Monkeypox: WHO Confirms 257 Cases, 120 Suspected Cases

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Boy with Monkeypox
Boy with Monkeypox

The World Health Organization (WHO) has revealed that 23 member countries reported a cumulative total of 257 laboratory-confirmed cases and 120 suspected cases of Monkeypox to the organisation as of May 26, 2022.

An update by the organization’s Disease Outbreak News (DON) said no deaths have been reported.

According to it, since May 13, 2022, Monkeypox has been reported to WHO from 23 member states that are not endemic for the Monkeypox virus, across four WHO regions where epidemiological investigations are ongoing. 

“The vast majority of reported cases so far have no established travel links to an endemic area and have presented through primary care or sexual health services. The identification of confirmed and suspected cases of Monkeypox with no direct travel links to an endemic area is atypical. Early epidemiology of initial cases notified to WHO by countries shows that cases have been mainly reported amongst men who have sex with men (MSM). One case of Monkeypox in a non-endemic country is considered an outbreak.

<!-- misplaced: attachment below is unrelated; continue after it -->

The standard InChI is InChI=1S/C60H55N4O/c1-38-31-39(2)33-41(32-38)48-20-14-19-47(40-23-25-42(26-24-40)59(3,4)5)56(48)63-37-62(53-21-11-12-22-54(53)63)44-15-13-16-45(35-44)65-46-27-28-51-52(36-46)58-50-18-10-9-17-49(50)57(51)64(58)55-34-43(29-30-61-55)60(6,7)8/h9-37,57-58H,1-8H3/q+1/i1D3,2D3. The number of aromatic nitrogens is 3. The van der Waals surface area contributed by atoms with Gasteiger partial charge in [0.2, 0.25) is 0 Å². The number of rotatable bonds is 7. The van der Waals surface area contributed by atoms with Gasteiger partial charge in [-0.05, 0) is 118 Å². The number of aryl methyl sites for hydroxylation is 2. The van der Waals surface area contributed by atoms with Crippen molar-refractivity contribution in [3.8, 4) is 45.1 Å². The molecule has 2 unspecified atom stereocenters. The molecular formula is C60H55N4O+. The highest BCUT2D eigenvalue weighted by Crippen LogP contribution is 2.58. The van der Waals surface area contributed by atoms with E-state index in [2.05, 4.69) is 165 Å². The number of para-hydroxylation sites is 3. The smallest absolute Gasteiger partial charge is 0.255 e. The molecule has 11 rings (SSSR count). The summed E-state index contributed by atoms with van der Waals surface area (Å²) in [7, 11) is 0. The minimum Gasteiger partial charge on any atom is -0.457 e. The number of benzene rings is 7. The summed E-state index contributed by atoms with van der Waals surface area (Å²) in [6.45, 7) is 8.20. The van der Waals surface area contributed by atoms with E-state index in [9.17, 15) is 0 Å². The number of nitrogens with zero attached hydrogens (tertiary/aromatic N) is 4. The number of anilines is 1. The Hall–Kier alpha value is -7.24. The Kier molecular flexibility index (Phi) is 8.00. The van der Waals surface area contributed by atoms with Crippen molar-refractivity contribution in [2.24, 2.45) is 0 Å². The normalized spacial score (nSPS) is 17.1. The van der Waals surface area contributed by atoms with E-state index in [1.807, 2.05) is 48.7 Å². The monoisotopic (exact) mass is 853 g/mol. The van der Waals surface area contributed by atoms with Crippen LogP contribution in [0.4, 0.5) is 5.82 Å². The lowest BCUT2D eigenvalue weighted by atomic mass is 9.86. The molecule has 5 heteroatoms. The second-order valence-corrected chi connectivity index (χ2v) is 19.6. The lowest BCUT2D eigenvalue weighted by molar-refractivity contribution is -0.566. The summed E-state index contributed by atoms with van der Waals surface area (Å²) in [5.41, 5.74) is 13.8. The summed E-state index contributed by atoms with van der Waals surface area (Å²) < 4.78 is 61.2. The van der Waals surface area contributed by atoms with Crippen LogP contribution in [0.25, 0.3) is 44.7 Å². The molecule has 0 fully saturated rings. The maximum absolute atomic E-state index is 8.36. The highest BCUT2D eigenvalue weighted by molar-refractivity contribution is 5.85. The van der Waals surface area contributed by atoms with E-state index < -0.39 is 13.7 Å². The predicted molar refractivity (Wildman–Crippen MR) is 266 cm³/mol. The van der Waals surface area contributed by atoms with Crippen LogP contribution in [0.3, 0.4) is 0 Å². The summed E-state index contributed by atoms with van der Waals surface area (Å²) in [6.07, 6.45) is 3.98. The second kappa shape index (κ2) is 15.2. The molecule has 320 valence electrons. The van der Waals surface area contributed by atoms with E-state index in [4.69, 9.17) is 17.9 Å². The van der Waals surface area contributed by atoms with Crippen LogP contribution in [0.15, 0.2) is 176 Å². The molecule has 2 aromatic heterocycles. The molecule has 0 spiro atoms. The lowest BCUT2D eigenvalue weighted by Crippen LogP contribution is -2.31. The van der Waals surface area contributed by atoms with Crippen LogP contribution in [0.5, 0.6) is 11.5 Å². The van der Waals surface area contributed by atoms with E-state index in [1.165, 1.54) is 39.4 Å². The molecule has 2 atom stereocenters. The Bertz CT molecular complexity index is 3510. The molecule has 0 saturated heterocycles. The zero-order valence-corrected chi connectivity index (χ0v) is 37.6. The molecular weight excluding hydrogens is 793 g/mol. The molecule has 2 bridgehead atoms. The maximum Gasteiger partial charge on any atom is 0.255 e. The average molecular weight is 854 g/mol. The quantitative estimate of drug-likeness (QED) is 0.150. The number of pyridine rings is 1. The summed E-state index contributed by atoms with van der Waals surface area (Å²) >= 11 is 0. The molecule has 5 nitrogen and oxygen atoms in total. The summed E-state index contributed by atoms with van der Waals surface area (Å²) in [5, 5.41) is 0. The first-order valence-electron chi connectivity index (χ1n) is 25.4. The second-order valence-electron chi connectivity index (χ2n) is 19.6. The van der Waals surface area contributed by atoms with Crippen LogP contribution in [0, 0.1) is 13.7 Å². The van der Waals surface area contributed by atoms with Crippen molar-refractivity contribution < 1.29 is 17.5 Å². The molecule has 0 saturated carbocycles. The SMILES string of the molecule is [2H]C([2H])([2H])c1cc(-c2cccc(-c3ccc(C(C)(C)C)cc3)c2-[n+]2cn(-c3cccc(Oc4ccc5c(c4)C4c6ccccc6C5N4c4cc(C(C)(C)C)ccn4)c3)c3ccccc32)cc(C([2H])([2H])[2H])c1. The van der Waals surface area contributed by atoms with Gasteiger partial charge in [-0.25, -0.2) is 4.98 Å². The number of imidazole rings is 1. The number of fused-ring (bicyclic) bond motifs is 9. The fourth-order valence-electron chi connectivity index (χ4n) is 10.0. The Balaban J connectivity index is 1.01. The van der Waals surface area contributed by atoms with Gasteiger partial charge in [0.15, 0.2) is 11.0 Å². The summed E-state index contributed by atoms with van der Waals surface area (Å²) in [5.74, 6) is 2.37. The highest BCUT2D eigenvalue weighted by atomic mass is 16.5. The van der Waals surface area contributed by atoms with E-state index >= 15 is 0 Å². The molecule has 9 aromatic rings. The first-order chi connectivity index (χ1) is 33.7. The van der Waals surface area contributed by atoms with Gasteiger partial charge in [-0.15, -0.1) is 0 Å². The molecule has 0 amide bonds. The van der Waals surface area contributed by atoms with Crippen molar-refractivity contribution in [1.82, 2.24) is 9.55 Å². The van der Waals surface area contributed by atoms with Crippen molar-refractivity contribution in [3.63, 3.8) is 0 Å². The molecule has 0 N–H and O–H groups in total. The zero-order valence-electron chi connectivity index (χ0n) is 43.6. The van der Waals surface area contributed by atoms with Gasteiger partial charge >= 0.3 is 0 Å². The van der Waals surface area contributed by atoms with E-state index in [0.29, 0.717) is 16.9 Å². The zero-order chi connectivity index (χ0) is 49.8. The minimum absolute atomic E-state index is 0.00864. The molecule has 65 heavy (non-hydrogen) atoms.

“The sudden appearance of Monkeypox simultaneously in several non-endemic countries suggests that there may have been undetected transmission for some time as well as recent amplifying events,” it said. 

It further said that the current publication of Disease Outbreak News is an update to the previous one published on May 21. This edition provides information on recently published WHO guidance for the outbreak. The background information, such as the description of the epidemiology of the disease, remains mostly unchanged.

The report pointed out that the situation is evolving rapidly and WHO expects that there will be more cases identified as surveillance expands in non-endemic countries, as well as in countries known to be endemic who have not recently been reporting cases.

The WHO listed some of the immediate action’s countries should focus on including the availability of accurate information to those who may be most at risk of Monkeypox, stopping further spread among groups at risk and protecting frontline health workers.

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